Isn't the real problem one of value, trust and service? When clients say they are unhappy with the billable hour method, aren't they saying they feel like they're paying too much for their legal services? That the perceived value of those services does not equal the cost they've been asked to pay? Legal services have to be paid for, and by-the-hour is a reasonable way to do it until you think your lawyer spends unnecessary time on your matter, or charges too much for her time, or isn't telling you the truth when she says it will take 20 hours to resolve your problem. And if that's the case, then the billable hour isn't to blame.
Wednesday, January 14, 2009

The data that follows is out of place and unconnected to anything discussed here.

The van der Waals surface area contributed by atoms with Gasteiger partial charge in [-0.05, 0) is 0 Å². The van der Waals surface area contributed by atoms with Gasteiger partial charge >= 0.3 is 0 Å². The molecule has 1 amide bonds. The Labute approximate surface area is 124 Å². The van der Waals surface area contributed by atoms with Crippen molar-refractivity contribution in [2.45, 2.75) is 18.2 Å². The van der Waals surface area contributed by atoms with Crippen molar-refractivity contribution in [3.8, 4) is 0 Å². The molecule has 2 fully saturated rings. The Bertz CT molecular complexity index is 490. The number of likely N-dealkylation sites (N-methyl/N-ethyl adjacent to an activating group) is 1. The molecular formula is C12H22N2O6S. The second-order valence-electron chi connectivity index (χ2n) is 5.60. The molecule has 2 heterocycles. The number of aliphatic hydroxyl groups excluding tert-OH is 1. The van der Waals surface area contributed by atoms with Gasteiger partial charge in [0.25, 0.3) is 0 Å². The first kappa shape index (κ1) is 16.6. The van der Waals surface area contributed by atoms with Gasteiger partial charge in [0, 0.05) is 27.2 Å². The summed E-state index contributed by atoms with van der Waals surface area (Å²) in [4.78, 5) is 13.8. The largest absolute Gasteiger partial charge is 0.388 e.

As the battle to eradicate the billable hour wages on, I can't help but think that, in spite of all of its warts, it is still a pretty efficient way to compensate lawyers for their work. Yes, it can reward inefficiency. Yes, it emphasizes quantity of work, not quality of work. But isn't frustration with the billable hour a symptom rather than the problem? Does that particular billing method produce a negative impact on the delivery of legal services? Are clients getting bad work because of the billable hour? I cannot imagine a situation in which that were true (but welcome correction).